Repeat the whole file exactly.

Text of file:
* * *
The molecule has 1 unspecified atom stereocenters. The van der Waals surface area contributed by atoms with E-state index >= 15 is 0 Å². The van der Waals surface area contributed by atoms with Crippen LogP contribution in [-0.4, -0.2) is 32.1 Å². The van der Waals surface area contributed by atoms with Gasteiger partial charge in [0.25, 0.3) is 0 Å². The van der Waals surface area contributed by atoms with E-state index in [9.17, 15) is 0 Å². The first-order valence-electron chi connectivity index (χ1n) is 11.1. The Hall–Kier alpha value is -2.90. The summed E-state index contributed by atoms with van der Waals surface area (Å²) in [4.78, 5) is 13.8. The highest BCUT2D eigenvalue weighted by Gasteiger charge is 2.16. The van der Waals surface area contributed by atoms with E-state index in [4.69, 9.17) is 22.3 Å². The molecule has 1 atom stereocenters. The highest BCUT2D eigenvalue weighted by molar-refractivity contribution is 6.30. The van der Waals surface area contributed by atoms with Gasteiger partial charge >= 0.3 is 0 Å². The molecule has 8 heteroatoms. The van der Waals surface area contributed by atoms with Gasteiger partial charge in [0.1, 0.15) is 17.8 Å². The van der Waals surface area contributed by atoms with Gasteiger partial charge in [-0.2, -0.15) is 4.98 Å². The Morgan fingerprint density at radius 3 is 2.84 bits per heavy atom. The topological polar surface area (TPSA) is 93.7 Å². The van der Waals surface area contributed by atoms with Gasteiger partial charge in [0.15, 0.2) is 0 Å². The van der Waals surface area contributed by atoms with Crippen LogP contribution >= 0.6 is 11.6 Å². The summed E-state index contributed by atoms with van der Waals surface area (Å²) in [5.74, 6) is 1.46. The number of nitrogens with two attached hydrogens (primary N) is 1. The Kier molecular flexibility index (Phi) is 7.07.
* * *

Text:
The molecule has 1 unspecified atom stereocenters. The van der Waals surface area contributed by atoms with E-state index >= 15 is 0 Å². The van der Waals surface area contributed by atoms with Crippen LogP contribution in [-0.4, -0.2) is 32.1 Å². The van der Waals surface area contributed by atoms with Gasteiger partial charge in [0.25, 0.3) is 0 Å². The van der Waals surface area contributed by atoms with E-state index in [9.17, 15) is 0 Å². The first-order valence-electron chi connectivity index (χ1n) is 11.1. The Hall–Kier alpha value is -2.90. The summed E-state index contributed by atoms with van der Waals surface area (Å²) in [4.78, 5) is 13.8. The highest BCUT2D eigenvalue weighted by Gasteiger charge is 2.16. The van der Waals surface area contributed by atoms with E-state index in [4.69, 9.17) is 22.3 Å². The molecule has 1 atom stereocenters. The highest BCUT2D eigenvalue weighted by molar-refractivity contribution is 6.30. The van der Waals surface area contributed by atoms with Gasteiger partial charge >= 0.3 is 0 Å². The molecule has 8 heteroatoms. The van der Waals surface area contributed by atoms with Gasteiger partial charge in [0.1, 0.15) is 17.8 Å². The van der Waals surface area contributed by atoms with Gasteiger partial charge in [-0.2, -0.15) is 4.98 Å². The Morgan fingerprint density at radius 3 is 2.84 bits per heavy atom. The topological polar surface area (TPSA) is 93.7 Å². The van der Waals surface area contributed by atoms with Gasteiger partial charge in [0.15, 0.2) is 0 Å². The van der Waals surface area contributed by atoms with Crippen LogP contribution >= 0.6 is 11.6 Å². The summed E-state index contributed by atoms with van der Waals surface area (Å²) in [5.74, 6) is 1.46. The number of nitrogens with two attached hydrogens (primary N) is 1. The Kier molecular flexibility index (Phi) is 7.07.